Massie wasn’t using any normal rifle. In his Christmas card he’s brandishing an M60, a military weapon that is not available to average citizens. It is a heavy gun, usually carried by elite soldiers of exemplary physical fitness. “Real” men, like the bandana-wearing muscled-up Donald Trump depicted on those weird flags we’ve seen for the last two years.
Massie’s Christmas card was similarly weird. In it, he seems to be smiling at the thought of firing that badass, belt-fed, long-range, fully automatic weapon of war, at a rate of more than 600 rounds per minute. If the gun looks familiar it’s because John Rambo used it in the movies.
By way of context, in September 2020 the House undertook a resolution reaffirming a commitment to the peaceful transfer of power following the 2020 election. Massie voted against it.
Many aspiring GOP authoritarians are using guns to send messages of intimidation. High school dropout turned congresswoman Lauren Boebert armed her children for a similarly disturbing holiday greeting. Rep. Boebert, a woman whose arrest record reads like an outtake from Tiger King, is also not a great representative for the cause of responsible gun ownership. There’s only one reason to put AR-15s in the arms of young children, and that’s as a performance piece. So the questions again become: Who is the intended audience for this performance and what is the message? We know. “Real power is . . . fear.”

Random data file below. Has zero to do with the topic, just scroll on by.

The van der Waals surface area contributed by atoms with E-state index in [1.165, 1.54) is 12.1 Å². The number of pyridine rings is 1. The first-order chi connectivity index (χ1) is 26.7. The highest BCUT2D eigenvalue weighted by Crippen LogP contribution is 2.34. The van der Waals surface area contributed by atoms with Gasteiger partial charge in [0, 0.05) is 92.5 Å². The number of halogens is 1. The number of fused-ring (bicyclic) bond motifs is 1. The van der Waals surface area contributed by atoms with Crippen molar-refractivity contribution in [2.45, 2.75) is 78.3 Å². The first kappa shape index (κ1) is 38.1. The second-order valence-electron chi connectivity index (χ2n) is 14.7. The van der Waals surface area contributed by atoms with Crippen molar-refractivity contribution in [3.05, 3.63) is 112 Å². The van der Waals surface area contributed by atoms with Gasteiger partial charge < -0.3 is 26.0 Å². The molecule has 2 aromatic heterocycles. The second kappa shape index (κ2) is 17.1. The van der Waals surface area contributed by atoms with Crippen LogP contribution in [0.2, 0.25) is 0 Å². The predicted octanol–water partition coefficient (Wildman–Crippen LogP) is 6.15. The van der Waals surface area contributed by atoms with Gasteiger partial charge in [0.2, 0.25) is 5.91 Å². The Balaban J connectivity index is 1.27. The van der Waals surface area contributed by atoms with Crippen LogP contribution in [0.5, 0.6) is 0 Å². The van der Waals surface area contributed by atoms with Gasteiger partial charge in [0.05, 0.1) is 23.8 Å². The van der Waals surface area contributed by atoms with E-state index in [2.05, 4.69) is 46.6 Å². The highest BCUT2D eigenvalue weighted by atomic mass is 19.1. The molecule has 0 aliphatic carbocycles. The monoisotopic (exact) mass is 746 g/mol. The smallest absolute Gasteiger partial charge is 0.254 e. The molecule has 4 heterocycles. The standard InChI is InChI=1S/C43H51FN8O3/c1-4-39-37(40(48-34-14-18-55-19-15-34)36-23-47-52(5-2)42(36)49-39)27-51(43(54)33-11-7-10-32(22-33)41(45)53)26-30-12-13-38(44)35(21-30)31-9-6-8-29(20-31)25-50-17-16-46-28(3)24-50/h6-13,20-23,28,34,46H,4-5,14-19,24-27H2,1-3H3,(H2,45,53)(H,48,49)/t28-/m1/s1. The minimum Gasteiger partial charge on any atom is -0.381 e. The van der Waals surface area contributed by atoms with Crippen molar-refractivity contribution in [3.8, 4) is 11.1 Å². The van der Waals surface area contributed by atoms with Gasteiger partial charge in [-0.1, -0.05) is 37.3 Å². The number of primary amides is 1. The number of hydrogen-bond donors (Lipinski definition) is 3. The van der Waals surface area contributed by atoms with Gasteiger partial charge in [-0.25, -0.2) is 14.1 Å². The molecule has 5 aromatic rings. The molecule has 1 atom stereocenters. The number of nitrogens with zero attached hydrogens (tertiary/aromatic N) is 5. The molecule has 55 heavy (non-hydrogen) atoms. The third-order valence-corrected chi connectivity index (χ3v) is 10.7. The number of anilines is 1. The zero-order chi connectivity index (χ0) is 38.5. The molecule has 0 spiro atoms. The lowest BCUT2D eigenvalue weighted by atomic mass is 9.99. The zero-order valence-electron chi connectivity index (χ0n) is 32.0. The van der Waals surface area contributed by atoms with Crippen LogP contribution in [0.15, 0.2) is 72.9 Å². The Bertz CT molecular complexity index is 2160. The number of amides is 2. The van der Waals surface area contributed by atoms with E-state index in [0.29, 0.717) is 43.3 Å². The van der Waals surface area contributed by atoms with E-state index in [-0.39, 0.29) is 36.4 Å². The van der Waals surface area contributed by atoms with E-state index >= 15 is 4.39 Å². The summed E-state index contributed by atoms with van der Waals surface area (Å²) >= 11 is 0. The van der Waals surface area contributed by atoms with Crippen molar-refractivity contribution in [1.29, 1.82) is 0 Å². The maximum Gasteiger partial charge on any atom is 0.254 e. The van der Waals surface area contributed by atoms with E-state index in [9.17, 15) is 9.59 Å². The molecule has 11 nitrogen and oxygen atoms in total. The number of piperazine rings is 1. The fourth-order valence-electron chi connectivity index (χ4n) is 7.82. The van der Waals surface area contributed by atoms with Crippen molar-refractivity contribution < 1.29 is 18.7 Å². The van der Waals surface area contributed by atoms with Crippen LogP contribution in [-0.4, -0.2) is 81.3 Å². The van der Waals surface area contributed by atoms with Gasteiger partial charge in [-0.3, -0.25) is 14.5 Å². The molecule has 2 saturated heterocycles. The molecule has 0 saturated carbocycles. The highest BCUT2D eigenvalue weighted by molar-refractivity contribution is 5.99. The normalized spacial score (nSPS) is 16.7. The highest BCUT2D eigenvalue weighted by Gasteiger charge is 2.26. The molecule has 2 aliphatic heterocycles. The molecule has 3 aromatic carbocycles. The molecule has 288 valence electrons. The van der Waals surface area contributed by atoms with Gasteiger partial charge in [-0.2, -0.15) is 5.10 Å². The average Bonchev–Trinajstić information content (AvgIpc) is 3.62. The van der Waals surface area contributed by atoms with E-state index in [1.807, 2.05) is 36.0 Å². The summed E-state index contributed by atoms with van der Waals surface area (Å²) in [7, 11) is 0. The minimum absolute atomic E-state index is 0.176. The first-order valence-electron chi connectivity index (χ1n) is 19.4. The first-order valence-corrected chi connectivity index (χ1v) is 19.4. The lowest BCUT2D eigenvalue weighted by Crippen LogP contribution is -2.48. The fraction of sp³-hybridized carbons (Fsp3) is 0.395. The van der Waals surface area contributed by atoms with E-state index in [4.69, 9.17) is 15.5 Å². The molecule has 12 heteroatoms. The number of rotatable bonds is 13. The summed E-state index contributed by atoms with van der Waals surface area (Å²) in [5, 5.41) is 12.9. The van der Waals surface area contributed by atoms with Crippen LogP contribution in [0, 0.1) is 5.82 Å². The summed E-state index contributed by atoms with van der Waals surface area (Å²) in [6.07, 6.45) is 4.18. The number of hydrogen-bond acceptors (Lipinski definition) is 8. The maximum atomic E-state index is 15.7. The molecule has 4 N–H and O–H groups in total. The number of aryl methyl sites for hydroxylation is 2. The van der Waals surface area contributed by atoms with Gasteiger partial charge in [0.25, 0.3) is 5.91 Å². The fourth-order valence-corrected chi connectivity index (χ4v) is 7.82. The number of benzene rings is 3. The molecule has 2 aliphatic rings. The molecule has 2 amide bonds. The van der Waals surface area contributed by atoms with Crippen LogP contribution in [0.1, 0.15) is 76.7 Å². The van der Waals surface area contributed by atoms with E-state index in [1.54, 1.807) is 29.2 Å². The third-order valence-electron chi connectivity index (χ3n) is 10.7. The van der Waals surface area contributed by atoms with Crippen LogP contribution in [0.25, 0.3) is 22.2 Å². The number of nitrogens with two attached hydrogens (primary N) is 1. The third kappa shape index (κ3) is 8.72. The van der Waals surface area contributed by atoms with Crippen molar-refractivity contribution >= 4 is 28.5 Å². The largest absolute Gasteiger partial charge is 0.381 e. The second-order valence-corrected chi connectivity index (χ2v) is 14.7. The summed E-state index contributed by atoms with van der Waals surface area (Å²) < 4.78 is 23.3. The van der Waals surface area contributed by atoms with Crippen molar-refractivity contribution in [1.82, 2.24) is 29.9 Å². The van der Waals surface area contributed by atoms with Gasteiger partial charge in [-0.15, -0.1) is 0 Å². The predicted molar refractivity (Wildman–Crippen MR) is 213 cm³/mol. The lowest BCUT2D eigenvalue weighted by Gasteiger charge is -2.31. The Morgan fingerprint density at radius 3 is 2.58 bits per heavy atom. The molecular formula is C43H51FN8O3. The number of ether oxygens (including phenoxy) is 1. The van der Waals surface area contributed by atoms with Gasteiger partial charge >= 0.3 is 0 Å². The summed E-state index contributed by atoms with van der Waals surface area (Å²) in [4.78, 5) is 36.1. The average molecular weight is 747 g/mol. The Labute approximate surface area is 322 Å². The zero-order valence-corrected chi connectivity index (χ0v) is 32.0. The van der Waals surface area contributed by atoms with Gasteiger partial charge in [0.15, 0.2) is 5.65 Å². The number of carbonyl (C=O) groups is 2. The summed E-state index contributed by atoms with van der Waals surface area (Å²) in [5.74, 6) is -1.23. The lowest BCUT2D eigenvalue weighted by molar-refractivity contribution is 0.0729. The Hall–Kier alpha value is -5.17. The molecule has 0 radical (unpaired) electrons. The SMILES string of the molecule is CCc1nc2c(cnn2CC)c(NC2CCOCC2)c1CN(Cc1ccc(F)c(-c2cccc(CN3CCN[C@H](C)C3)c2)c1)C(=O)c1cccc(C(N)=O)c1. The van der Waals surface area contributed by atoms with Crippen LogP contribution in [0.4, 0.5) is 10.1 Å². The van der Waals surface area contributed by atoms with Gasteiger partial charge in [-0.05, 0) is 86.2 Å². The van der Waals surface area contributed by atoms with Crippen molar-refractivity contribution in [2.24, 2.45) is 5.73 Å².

And then there’s Marjorie Taylor Greene. Between racist rants and QAnon kookery, Greene fires .50-caliber sniper rifles at imagined socialists in her campaign commercials. Which is absolutely a thing that mentally stable, well-adjusted adults do and not something at all indicative of sociopathy.
Nobody wants to hear the Hitler analogies, but the Brown Shirt paramilitary operation was not entirely dissimilar to this growing band of GOP weirdos. Like other authoritarian revolutionary movements, the Nazi party recruited disaffected citizens, armed them, and then fed a constant diet of hateful conspiracy. Old grievances, arrest records, and other failures were erased by the legitimacy conferred by a gun and a flag. Street violence by the paramilitaries was encouraged. All in the name of instilling fear as part of the pursuit of power.
We aren’t there yet. The embrace of Rittenhouse’s vigilantism and Massie’s Christmas card hasn’t yet brought us to an American Kristallnacht. But these are steps in that direction.
And they also defy the long-held norms of responsible gun ownership.
The first step back is going to require responsible citizens—especially gun owners—to wake up to the transformation of gun culture. They need to understand that the modern embrace of extreme gun radicalization isn’t about freedom, but about fear and intimidation.
But this version of gun culture is neither normal nor patriotic.
It’s irresponsible and it’s wrong. It’s time for gun owners to stand up and say so. Freedom doesn’t just depend on the Second Amendment. It depends on having the courage to oppose those who would rule by fear.